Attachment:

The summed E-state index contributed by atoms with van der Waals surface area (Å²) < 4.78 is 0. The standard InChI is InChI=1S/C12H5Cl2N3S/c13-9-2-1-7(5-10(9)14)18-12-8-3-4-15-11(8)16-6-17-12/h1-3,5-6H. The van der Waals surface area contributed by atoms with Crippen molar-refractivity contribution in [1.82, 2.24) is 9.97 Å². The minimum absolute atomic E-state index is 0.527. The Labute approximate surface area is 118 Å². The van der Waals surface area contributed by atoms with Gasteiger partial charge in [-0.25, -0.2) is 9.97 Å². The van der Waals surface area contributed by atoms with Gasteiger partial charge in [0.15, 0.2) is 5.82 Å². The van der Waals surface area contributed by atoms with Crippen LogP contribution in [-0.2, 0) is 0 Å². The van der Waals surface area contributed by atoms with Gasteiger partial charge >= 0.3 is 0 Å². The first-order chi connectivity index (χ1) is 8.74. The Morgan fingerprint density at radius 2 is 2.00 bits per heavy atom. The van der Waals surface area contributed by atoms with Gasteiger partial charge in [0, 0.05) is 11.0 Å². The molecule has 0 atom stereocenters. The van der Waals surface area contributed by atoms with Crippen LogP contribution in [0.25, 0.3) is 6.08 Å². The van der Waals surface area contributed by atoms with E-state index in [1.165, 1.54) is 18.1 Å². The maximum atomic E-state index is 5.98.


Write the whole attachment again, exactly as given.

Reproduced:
The summed E-state index contributed by atoms with van der Waals surface area (Å²) < 4.78 is 0. The standard InChI is InChI=1S/C12H5Cl2N3S/c13-9-2-1-7(5-10(9)14)18-12-8-3-4-15-11(8)16-6-17-12/h1-3,5-6H. The van der Waals surface area contributed by atoms with Crippen molar-refractivity contribution in [1.82, 2.24) is 9.97 Å². The minimum absolute atomic E-state index is 0.527. The Labute approximate surface area is 118 Å². The van der Waals surface area contributed by atoms with Gasteiger partial charge in [-0.25, -0.2) is 9.97 Å². The van der Waals surface area contributed by atoms with Gasteiger partial charge in [0.15, 0.2) is 5.82 Å². The van der Waals surface area contributed by atoms with Crippen LogP contribution in [-0.2, 0) is 0 Å². The van der Waals surface area contributed by atoms with Gasteiger partial charge >= 0.3 is 0 Å². The first-order chi connectivity index (χ1) is 8.74. The Morgan fingerprint density at radius 2 is 2.00 bits per heavy atom. The van der Waals surface area contributed by atoms with Gasteiger partial charge in [0, 0.05) is 11.0 Å². The molecule has 0 atom stereocenters. The van der Waals surface area contributed by atoms with Crippen LogP contribution in [0.25, 0.3) is 6.08 Å². The van der Waals surface area contributed by atoms with E-state index in [1.165, 1.54) is 18.1 Å². The maximum atomic E-state index is 5.98.